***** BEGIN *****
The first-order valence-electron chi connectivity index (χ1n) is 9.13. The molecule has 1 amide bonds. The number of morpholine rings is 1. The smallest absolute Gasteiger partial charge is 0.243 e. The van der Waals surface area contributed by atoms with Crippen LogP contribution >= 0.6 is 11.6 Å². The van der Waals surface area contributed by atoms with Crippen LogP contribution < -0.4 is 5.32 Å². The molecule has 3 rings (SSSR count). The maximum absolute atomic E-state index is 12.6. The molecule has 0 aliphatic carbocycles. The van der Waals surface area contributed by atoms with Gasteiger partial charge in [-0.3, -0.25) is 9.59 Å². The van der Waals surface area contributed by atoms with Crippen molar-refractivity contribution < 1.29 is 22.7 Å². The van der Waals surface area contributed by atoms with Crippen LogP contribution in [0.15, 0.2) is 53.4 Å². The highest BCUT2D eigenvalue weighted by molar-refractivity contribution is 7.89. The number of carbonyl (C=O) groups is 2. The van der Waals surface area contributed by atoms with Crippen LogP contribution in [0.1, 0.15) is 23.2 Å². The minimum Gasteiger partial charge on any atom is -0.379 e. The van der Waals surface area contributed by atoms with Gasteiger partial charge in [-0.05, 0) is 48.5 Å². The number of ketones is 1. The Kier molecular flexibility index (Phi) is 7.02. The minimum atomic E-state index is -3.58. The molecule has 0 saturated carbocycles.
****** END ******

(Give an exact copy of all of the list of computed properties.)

The first-order valence-electron chi connectivity index (χ1n) is 9.13. The molecule has 1 amide bonds. The number of morpholine rings is 1. The smallest absolute Gasteiger partial charge is 0.243 e. The van der Waals surface area contributed by atoms with Crippen LogP contribution >= 0.6 is 11.6 Å². The van der Waals surface area contributed by atoms with Crippen LogP contribution < -0.4 is 5.32 Å². The molecule has 3 rings (SSSR count). The maximum absolute atomic E-state index is 12.6. The molecule has 0 aliphatic carbocycles. The van der Waals surface area contributed by atoms with Gasteiger partial charge in [-0.3, -0.25) is 9.59 Å². The van der Waals surface area contributed by atoms with Crippen molar-refractivity contribution < 1.29 is 22.7 Å². The van der Waals surface area contributed by atoms with Crippen LogP contribution in [0.15, 0.2) is 53.4 Å². The highest BCUT2D eigenvalue weighted by molar-refractivity contribution is 7.89. The number of carbonyl (C=O) groups is 2. The van der Waals surface area contributed by atoms with Crippen LogP contribution in [0.1, 0.15) is 23.2 Å². The minimum Gasteiger partial charge on any atom is -0.379 e. The van der Waals surface area contributed by atoms with Gasteiger partial charge in [-0.05, 0) is 48.5 Å². The number of ketones is 1. The Kier molecular flexibility index (Phi) is 7.02. The minimum atomic E-state index is -3.58. The molecule has 0 saturated carbocycles.